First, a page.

In the 1970s and ’80s – a period of churn in Hindi films, when commercial cinema was at its Amitabh Bachchan-fuelled peak and art-house movies were truly pushing the envelope – the Ramsay brothers burst on to the scene with their horror film-making spree. They were subaltern films (of a sort), yes. Disruptive too. The industry refused to acknowledge them and indeed hardly knew what to make of the movies, but the audience took to them with gusto.
All these decades later, the family name remains synonymous with horror movies in India – even among those who have never watched a Ramsay flick. But who were these film-makers really? Where did they come from? What impelled them? How did they pull it off? A fascinating new book, ‘Don’t Disturb The Dead: The Story of the Ramsay Brothers’ by Shamya Dasgupta takes us behind the scenes. Here’s an edited excerpt:
Do Gaz Zameen Ke Neeche, while injected with elements of horror, was more about villainy and revenge than the sort of creature horror that the Ramsays became synonymous with in the years to come. By Darwaza, however, we start getting a feel of the Ramsay monster, face often in the shadows, rags on the body, claws instead of hands, slow of gait – shuffling, not walking – and the faces, when they are visible, horrible.
Lamington Road, once upon a time, had a full-fledged exhibition of these faces, the masks hanging on the walls. Some of them have since been destroyed, some mislaid, some stashed away here and there. But the films exist, and in them we see the faces that so scared filmgoers in the 1980s. While Ajay Agarwal claims he needed only a bit of make-up to look as scary as he did, there were worse horrors in the Ramsay arsenal, and one man behind it all: Christopher Tucker.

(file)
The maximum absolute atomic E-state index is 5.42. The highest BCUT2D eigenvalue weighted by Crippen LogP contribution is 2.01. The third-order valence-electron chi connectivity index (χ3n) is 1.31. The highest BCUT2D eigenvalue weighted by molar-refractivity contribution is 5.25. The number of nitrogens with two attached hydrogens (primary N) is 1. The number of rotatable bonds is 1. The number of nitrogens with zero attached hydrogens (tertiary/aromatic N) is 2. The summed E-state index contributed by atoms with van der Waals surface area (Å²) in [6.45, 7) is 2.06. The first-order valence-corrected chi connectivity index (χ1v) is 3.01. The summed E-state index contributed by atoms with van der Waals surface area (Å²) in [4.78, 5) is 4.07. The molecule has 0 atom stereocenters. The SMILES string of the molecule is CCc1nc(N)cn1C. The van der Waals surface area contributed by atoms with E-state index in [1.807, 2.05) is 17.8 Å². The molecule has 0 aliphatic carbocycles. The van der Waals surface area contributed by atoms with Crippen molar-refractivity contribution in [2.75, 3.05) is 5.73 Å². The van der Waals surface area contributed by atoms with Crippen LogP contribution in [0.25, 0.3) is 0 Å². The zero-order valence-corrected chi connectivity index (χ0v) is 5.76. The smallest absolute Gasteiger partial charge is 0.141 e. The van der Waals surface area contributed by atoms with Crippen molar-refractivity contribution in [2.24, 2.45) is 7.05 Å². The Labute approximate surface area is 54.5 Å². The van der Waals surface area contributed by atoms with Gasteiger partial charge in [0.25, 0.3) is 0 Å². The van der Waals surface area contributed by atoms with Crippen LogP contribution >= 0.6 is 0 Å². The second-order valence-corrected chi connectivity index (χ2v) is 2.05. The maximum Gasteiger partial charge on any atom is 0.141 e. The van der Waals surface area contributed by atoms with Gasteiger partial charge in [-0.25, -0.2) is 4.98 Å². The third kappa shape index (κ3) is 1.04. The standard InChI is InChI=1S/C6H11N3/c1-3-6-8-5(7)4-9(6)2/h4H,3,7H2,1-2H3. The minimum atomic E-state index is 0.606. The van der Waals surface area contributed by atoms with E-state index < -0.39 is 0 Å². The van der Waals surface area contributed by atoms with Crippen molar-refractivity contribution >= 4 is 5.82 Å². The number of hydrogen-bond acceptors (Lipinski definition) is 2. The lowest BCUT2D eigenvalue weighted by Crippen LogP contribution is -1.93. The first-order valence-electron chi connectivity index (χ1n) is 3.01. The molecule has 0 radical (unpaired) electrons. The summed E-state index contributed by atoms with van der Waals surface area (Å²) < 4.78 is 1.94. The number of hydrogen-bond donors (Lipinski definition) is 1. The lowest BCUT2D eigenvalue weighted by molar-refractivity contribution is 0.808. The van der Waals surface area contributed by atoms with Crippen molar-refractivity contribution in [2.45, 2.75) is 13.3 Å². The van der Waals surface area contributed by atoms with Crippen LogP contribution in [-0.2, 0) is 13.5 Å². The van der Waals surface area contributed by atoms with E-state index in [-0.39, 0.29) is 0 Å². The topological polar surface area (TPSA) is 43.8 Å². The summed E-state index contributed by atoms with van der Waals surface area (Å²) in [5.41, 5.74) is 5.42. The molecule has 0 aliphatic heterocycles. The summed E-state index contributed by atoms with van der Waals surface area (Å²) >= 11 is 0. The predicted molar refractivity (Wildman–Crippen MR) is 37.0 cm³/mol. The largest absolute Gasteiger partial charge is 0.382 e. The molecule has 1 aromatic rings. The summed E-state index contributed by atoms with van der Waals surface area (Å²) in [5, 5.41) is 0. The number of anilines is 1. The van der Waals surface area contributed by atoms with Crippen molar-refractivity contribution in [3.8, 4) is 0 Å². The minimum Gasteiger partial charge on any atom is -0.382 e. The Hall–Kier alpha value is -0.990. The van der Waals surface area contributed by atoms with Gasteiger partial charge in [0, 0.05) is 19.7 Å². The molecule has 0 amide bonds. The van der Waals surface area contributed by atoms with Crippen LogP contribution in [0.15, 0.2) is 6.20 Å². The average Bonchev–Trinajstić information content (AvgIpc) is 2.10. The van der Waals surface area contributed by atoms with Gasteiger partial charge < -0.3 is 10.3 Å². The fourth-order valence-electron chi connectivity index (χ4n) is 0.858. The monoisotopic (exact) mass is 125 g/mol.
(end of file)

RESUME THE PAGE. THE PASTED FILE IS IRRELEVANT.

Tucker is a British make-up artist for theatre and film, specializing in prosthetics, with a history of doing high-quality work in the arts. He has worked on the make-up for Star Wars Episode IV – A New Hope (George Lucas, 1978), The Elephant Man (David Lynch, 1980 – his best known work, arguably), Quest for Fire (Jean-Jacques Annaud, 1981), The Boys from Brazil (Franklin J. Schaffner, 1978), The Company of Wolves (Neil Jordan, 1984) and, notably, Andrew Lloyd Webber’s The Phantom of the Opera (1986). His website – http://www.christophertuckermakeup.com – informs us that ‘these films all included special make-up effects, which at the time had never been done before. The Elephant Man make-up gained an entry into the Guinness Book of Film Records as the most complex prosthetic make-up on a single actor.’ To date, Tucker has worked in thirty-one films, having started with Stuart Burge’s Julius Caesar (1970) starring Charlton Heston and John Gielgud. His last film, according to the listings, was Black, the 2005 Sanjay Leela Bhansali film with Rani Mukerji and Amitabh Bachchan.
It’s just a little upsetting that none of the Ramsay films are listed there, but the reason is that he never really worked in any of them; he didn’t do the make-up. What happened, instead, is that the Ramsays told him what they wanted (masks and limbs, usually), placed orders so to say, and he delivered.
He isn’t easy to get through to, as he lives in a secluded place in a not-easy-to-access part of the United Kingdom. And his first email to me said, among other things, ‘Unfortunately, our telephone has been out of order just after Christmas, and we only got it back last week. We are not able to use mobiles, too many trees surrounding us.’ (This was about two months after Christmas.) But when we did end up talking, he was relaxed and expansive, and shared very fun gossip about some Indian cine stars that I’ll leave for another time.